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Kaplan's ASVAB 2005 Edition comes complete with a targeted review of all the material on the exam, three full-length practice tests, plus exclusive test-taking strategies. With this powerful combination, Kaplan's ASVAB will help you score higher on this critical exam and get the military job you want.
You'll increase your score with:
3 full-length practice tests
Complete answer explanations
In-depth review of all material covered on the exam
Comprehensive AFQT review and practice
Targeted technical subtest chapters for Science, Electronics, Automotive, Shop, Mechanics, and Assembling Objects
Hundreds of practice questions to help build speed and accuracy
Proven score-raising strategies
If you've purchased this book, we assume you are considering taking the ASVAB (short for Armed Services Vocational Abilities Battery). People take the ASVAB for many different reasons, and at different stages in their career decision-making process. And depending on why and how you are taking the ASVAB, you may want to read certain sections of this book more carefully than others.
Many students take the ASVAB in high school or vocational school, because it's offered for free and, even if they aren't considering a career in the United States Armed Forces, it can give them valuable feedback on where their aptitudes presently lie, as well as where they stack up, percentage-wise, against others considering the same career. If you are taking the ASVAB this way and also think that you may want to enlist in the U.S. Armed Services, you will want to make sure to do well on the AFQT (Armed Forces Qualifying Test), which we'll discuss in a bit.
Others take the ASVAB after high school because they have recently considered a career in the military. If you didn't take the ASVAB in high school or elsewhere, and are between the ages of 17 and 35, you can still take the ASVAB for free by simply walking into a recruiting station and asking to take the test. Those of you who are considering taking the test this way should spend some serious study time beforehand figuring out what type of military career you want to pursue, and what subtests of the ASVAB you will need to do well on to assure that you qualify for the position you seek.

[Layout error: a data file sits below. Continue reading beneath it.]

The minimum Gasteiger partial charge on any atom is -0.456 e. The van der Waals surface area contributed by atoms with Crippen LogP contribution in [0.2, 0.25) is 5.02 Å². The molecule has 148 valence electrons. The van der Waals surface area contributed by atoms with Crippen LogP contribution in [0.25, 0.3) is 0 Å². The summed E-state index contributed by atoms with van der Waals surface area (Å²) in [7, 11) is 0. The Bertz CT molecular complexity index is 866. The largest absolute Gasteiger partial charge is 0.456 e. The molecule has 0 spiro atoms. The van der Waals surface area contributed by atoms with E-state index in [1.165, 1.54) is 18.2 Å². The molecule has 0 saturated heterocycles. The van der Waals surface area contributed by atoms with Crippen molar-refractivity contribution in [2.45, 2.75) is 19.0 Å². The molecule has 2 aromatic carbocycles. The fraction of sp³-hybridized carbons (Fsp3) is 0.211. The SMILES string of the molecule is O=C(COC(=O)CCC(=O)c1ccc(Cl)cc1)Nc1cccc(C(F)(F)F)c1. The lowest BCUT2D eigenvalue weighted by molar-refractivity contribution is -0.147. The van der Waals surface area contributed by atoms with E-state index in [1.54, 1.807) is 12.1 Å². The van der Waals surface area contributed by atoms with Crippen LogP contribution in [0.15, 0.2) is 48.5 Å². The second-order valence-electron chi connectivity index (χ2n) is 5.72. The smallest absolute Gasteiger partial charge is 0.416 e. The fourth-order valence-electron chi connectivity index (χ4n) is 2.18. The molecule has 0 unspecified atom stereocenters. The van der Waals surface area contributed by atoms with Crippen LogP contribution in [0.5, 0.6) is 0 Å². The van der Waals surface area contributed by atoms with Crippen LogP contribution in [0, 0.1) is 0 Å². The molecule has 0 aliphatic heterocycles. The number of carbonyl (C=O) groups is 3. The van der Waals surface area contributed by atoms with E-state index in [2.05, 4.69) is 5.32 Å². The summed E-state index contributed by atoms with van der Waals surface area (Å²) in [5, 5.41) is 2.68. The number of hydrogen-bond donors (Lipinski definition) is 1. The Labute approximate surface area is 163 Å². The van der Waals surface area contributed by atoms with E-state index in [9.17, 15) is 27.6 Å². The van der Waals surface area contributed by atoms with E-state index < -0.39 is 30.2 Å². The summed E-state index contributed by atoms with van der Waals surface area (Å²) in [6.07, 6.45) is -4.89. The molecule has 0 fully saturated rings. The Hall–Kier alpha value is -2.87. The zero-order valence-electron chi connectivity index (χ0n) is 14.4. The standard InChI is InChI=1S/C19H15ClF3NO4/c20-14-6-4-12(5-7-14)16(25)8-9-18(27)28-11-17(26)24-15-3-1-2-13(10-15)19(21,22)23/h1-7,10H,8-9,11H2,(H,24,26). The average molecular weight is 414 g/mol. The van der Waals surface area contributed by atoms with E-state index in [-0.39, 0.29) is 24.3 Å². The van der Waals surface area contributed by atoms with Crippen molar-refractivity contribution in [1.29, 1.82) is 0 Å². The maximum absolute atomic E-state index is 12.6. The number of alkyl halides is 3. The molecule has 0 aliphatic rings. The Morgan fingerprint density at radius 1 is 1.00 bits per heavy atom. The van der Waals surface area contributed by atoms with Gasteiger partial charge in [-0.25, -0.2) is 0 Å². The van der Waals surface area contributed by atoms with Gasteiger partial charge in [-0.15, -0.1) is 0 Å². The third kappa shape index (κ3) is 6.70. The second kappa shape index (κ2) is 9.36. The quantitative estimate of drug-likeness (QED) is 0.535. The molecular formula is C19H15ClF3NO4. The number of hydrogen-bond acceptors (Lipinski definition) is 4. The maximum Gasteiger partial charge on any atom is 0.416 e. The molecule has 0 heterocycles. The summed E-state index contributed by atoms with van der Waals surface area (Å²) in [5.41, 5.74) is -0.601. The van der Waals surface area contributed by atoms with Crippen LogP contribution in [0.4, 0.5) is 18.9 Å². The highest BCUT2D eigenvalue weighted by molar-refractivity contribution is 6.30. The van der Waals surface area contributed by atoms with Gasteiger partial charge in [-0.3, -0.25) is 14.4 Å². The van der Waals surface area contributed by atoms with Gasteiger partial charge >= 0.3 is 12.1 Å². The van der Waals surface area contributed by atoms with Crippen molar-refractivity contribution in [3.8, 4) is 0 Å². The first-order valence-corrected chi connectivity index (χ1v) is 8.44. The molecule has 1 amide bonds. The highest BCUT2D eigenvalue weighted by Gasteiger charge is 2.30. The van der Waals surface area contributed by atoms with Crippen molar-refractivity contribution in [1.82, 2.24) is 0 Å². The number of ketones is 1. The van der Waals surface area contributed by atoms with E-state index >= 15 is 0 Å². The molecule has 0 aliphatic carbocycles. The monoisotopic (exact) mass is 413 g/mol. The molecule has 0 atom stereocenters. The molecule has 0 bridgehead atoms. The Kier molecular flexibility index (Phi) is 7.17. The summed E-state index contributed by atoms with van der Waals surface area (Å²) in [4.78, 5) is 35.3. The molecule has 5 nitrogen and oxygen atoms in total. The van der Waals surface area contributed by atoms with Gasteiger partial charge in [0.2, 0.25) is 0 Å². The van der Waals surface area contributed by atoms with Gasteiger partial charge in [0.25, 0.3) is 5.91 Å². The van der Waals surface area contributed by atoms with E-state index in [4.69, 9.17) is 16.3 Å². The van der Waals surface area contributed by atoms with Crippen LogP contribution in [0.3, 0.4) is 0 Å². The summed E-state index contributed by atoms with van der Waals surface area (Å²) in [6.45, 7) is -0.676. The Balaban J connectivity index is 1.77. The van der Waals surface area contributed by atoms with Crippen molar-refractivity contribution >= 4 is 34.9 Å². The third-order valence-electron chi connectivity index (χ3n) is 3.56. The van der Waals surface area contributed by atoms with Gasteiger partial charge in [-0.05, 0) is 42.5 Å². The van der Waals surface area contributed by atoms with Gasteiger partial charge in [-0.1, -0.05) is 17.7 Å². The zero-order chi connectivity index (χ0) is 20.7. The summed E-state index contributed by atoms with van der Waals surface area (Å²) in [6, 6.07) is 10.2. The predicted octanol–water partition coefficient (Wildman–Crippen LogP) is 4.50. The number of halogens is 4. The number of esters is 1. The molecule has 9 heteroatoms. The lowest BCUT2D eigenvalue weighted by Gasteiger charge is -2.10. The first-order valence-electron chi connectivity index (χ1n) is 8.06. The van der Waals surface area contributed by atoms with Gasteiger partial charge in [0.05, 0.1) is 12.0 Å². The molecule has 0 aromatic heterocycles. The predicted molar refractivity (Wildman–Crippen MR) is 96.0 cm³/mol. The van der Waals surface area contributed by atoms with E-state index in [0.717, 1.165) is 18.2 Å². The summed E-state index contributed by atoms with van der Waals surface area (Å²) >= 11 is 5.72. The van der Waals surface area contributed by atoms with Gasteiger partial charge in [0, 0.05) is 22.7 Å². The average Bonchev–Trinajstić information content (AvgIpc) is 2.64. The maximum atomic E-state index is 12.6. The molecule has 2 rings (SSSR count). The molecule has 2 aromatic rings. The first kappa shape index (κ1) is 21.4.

This book won't give you all the answers to the test. The truth is that you probably already have many of the answers rattling around somewhere in your head. But this book can help you understand what will be expected of you on test day and give you strategies for handling the very toughest questions on the test. It can also offer a solid review of those subjects that may not be your areas of strength, but that you are willing to study now in order to increase your military career options.
What Is the ASVAB?
There are presently four versions of the ASVAB. The first version is Form 18/19, or student version of the ASVAB, which is the paper-based test commonly given to over a million high school and vocational school students each year. The ASVAB is administered once or twice a year at almost 15,000 high schools and postsecondary schools in the United States. The second version of the ASVAB, Forms 20-22, is known as the production version. This version is given by the Armed Forces for enlistment purposes only. While the questions on the two versions are different, they are designed to be of equal difficulty. The third version is the CAT-ASVAB, which is a computerized version of the Forms 20-22 ASVAB. We'll discuss the pros and cons of taking the computerized test in a bit, but for now just know that, like the other two versions, the computerized version is supposed to be of equal difficulty and yield the same scores. As of this writing, prospective enlistees have their choice as to whether to take either the paper or computerized version of the Forms 20-22 ASVAB, but that may change. Any of these three ASVABs may be used for enlistment in the U.S. Armed Forces.
Finally, a fourth "shortened" version of the ASVAB has been offered in secondary and post-secondary schools since 2002. This shortened test contains only five subtests (the two math and two verbal tests, and the General Science test) and takes about two hours to administer, rather than the 3.5 hours that it takes to administer the full-length ASVAB. For this reason many schools are finding the shortened version easier to administer, and the shortened ASVAB is becoming increasingly popular. Students who take the shortened ASVAB, like students who take the full-length ASVAB, will get an AFQT score that determines their eligibility in the different branches of the Armed Forces. If they then decide to enlist, they can then take a computerized "merge" test of the subtests that they did not take on the shortened student ASVAB.
The full-length ASVAB is made up of up to nine sections, depending on which version of the test you take. The paper version of the ASVAB at the time of this writing does not include an "Assembling Objects" subtest, but that may soon change.
What Is The AFQT?